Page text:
I was thinking about the great oil reserve discovered in the South China Sea near The Philippines; how it was just what we need, considering the growing energy needs of most nations. However, there is a dispute over who has the right to drill for the oil. China is claiming that right, but so is The Philippines, as well as, Vietnam and perhaps other countries. Tensions are increasing as China is frustrated with talks and is perceived to be intimidating the other contenders. The smaller countries are building up their navies. Oh, and the smaller nations are aligned with the United States. China says the U.S. has no business getting involved in the conflict, but the U.S. is standing by its allies. Suddenly, discovering oil in The South China Sea seems like a problem.
Then my attention shifted to something far more important than war in the South China Sea; breastfeeding. Yes, Time magazine ingeniously devised a plot to stir controversy and sell millions of magazines. Breasts will incite debate every time. On the cover of this issue stands a young mother breastfeeding her toddler. Commentators made it their business to discuss every possible angle of this consequential matter.
Was Time just using sensationalism to sell magazines? Yes, and it worked. I visited two magazine stands and both were sold out.
Was the mother immodest? Somewhat, but not compared to Sports Illustrated’s Swimsuit Issue. (Forgive me Kate Upton.)
“The child will need therapy.” I doubt it.
The problem with the Time cover is the headline. “Are you MOM enough?” must have been written by a bully. New mothers can feel an undue pressure to breastfeed their infant as it is, without having an authoritative news journal hit them over the head with it.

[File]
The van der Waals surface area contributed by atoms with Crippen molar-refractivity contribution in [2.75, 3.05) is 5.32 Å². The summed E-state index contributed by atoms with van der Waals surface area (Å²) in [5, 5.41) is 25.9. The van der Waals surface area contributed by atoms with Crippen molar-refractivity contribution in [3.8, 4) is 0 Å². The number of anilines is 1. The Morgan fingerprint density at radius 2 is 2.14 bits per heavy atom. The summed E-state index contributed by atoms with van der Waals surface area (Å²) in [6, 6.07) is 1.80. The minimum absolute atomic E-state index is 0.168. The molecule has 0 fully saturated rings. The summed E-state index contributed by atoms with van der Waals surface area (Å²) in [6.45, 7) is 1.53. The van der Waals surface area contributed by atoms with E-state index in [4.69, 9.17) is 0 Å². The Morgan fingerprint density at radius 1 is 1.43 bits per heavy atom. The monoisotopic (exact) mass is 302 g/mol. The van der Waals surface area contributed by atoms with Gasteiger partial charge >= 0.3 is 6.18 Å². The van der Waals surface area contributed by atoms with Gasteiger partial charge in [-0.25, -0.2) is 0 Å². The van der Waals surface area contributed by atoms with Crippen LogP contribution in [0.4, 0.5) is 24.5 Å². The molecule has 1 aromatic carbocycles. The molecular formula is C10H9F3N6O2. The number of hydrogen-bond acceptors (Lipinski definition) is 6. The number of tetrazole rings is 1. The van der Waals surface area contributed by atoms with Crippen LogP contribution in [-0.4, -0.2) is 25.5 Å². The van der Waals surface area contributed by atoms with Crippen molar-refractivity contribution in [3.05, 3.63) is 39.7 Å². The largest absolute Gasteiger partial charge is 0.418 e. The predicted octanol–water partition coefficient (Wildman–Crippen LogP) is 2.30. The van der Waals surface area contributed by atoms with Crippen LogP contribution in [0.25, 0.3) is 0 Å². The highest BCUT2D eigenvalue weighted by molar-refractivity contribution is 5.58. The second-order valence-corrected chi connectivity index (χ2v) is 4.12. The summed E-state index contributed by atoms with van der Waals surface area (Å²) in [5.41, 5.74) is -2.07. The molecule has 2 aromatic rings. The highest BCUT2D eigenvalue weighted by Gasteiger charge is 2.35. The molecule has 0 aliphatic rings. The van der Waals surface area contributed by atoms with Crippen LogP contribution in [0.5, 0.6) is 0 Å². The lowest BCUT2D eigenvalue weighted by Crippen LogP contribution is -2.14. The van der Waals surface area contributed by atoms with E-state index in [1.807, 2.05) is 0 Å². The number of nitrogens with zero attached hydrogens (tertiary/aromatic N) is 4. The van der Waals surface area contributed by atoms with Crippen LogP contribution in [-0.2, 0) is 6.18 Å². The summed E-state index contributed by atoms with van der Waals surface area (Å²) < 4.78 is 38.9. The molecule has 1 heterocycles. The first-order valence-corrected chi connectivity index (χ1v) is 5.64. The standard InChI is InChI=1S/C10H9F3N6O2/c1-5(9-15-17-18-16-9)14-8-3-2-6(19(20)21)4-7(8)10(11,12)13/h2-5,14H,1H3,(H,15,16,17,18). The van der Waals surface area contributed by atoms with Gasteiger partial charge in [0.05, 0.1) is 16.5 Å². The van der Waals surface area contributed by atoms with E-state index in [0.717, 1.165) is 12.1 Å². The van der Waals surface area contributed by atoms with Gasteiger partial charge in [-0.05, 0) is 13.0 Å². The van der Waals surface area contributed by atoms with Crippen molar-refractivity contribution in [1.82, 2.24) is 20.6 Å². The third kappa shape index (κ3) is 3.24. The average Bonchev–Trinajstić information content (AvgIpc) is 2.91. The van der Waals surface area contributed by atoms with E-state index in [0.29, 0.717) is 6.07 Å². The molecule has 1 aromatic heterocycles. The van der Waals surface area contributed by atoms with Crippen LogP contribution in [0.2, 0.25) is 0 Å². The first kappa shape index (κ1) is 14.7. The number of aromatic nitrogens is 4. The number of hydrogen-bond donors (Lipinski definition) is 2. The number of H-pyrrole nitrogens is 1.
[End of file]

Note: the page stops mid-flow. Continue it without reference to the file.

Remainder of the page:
Further, babies can be harmed by the pressure put on mothers. Consider the experience of one of my family members whose newborn would not nurse. After a few hours the grandmother and a family friend who is a Registered Nurse intervened, insisting that the infant be fed from a bottle immediately. The baby took the bottle nipple right away. Later the baby would nurse some. If loving support had not been available, the newborn could have become dehydrated or even malnourished, causing longterm damage to its health. I have read stories of healthy babies being starved to death because they would not nurse or the mother could not supply sufficient milk. Behind the problem were breastfeeding extremists, who insisted that ‘good’ mothers breastfeed, ‘selfish’ mothers do not. One of the early tv courtroom dramas even created a ‘ripped-from-the-headlines’ episode on the subject.
Next, I thought about the viral video of my girlfriend, Kate Upton, dancing the Kat Daddy and I realized that it was time to turn out the lights and go home.